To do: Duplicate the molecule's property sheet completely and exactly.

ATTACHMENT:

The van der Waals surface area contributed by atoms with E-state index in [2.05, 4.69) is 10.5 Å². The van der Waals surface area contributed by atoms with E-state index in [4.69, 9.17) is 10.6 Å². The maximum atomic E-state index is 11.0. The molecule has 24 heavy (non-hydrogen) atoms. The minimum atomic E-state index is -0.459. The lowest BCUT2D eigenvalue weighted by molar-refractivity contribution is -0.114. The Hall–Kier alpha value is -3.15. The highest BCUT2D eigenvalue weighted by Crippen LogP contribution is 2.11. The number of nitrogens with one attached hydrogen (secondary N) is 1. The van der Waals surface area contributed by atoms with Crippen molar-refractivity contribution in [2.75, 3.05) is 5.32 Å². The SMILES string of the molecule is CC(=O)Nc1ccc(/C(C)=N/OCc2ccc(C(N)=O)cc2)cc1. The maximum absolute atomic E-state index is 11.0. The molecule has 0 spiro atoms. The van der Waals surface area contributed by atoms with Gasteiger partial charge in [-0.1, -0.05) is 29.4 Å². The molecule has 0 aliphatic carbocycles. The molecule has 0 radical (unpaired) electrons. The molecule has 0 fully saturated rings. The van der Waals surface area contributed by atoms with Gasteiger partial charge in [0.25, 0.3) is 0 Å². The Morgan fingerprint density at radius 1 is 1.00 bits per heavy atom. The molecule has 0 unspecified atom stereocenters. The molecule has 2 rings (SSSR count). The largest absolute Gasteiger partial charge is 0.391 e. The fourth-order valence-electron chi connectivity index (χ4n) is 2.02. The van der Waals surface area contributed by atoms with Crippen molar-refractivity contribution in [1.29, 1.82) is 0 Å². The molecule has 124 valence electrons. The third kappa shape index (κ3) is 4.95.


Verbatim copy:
The van der Waals surface area contributed by atoms with E-state index in [2.05, 4.69) is 10.5 Å². The van der Waals surface area contributed by atoms with E-state index in [4.69, 9.17) is 10.6 Å². The maximum atomic E-state index is 11.0. The molecule has 24 heavy (non-hydrogen) atoms. The minimum atomic E-state index is -0.459. The lowest BCUT2D eigenvalue weighted by molar-refractivity contribution is -0.114. The Hall–Kier alpha value is -3.15. The highest BCUT2D eigenvalue weighted by Crippen LogP contribution is 2.11. The number of nitrogens with one attached hydrogen (secondary N) is 1. The van der Waals surface area contributed by atoms with Crippen molar-refractivity contribution in [2.75, 3.05) is 5.32 Å². The SMILES string of the molecule is CC(=O)Nc1ccc(/C(C)=N/OCc2ccc(C(N)=O)cc2)cc1. The maximum absolute atomic E-state index is 11.0. The molecule has 0 spiro atoms. The van der Waals surface area contributed by atoms with Gasteiger partial charge in [-0.1, -0.05) is 29.4 Å². The molecule has 0 aliphatic carbocycles. The molecule has 0 radical (unpaired) electrons. The molecule has 0 fully saturated rings. The van der Waals surface area contributed by atoms with Gasteiger partial charge in [0.25, 0.3) is 0 Å². The Morgan fingerprint density at radius 1 is 1.00 bits per heavy atom. The molecule has 0 unspecified atom stereocenters. The molecule has 2 rings (SSSR count). The largest absolute Gasteiger partial charge is 0.391 e. The fourth-order valence-electron chi connectivity index (χ4n) is 2.02. The van der Waals surface area contributed by atoms with Crippen molar-refractivity contribution in [1.29, 1.82) is 0 Å². The molecule has 124 valence electrons. The third kappa shape index (κ3) is 4.95.